boulders in that vicinity, and savagely disputed his passage.

[Illustration: _Photograph by Foley._
Indians believe that this great rock grew from a small boulder.
See "Legend of the Tul-tok´-a-na."]

Being attacked in this unexpected manner, the Indian defended
himself to the best of his ability, using for the purpose the
dead limb of a tree which was near at hand, and, after a long and
furious struggle, in which he was badly wounded, he at length
succeeded in killing the bear.

His exploit was considered so remarkable by the rest of the tribe
that they called him Yo-sem´-i-te (meaning a full-grown grizzly
bear), in honor of his achievement, and this name was transmitted
to his children, and eventually to the whole tribe.


There were once two little boys living in the Valley of
Ah-wah´-nee, who went down to the river to swim. When they had
finished their bath they went on shore and lay down on a large
boulder to dry themselves in the sun. While lying there they fell
asleep, and slept so soundly that they never woke up again.
Through many moons and many snows they slept, and while they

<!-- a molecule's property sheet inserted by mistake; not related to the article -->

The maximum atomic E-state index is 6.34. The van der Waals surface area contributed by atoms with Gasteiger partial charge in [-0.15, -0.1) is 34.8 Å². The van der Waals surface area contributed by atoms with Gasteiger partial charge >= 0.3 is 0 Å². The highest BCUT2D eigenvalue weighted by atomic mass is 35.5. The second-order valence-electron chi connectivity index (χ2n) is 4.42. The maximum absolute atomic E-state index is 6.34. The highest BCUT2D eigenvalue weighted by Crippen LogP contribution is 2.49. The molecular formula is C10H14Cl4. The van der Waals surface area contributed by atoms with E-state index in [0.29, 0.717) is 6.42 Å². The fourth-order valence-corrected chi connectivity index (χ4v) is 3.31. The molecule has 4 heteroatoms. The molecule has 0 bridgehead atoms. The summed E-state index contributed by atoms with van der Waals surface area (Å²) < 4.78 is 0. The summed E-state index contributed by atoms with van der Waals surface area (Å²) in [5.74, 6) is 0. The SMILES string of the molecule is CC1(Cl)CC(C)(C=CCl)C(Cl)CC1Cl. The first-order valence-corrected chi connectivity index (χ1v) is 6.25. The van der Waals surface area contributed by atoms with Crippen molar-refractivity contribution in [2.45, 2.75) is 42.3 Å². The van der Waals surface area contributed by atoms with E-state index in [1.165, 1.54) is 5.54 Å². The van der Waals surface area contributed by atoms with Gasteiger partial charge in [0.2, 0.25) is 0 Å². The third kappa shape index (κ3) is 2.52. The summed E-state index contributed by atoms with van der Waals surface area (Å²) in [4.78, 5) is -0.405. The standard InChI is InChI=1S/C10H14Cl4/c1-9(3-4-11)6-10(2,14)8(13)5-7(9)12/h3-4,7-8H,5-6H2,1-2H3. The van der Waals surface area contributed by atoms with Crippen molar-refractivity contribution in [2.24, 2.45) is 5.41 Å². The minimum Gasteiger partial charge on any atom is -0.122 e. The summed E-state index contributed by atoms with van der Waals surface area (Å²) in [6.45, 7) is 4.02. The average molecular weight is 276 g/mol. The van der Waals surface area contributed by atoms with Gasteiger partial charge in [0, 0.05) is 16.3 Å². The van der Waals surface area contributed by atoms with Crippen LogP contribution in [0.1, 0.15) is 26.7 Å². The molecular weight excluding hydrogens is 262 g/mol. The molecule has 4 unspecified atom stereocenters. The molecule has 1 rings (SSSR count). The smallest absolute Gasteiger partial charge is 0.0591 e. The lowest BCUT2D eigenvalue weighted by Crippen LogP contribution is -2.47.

slept the great rock [El Capitan] on which they lay was slowly
rising, little by little, until it soon lifted them up out of
sight, and their friends searched for them everywhere without
success. Thus they were carried up into the blue sky, until
they scraped their faces against the moon; and still they slept

[Illustration: _Photograph by Fiske_.
NORTH DOME (TO-KO´-YA). 3,725 Feet.
This rock is believed by the Indians to represent Tis-sa´-ack's
husband, turned into stone for beating his wife. The lower dome
to the right is the basket which she threw at him. See "Legend of

Then all the animals assembled to bring down the little boys from
the top of the great rock. Each animal sprang up the face of the
rock as far as he could. The mouse could only spring a hand's
breadth, the rat two hands' breadths, the raccoon a little more,
and so on. The grizzly bear made a great leap up the wall, but
fell back like all the others, without reaching the top. Finally
came the lion, who jumped up farther than any of the others, but
even he fell back and could not reach the top.

Then came the _tul-tok´-a-na,_ the insignificant measuring
worm, who was despised by all the other creatures, and began to
creep up the face of the rock. Step by step, little by little, he
measured his way up until he was soon above the lion's jump, and
still farther and farther, until presently he was out of sight;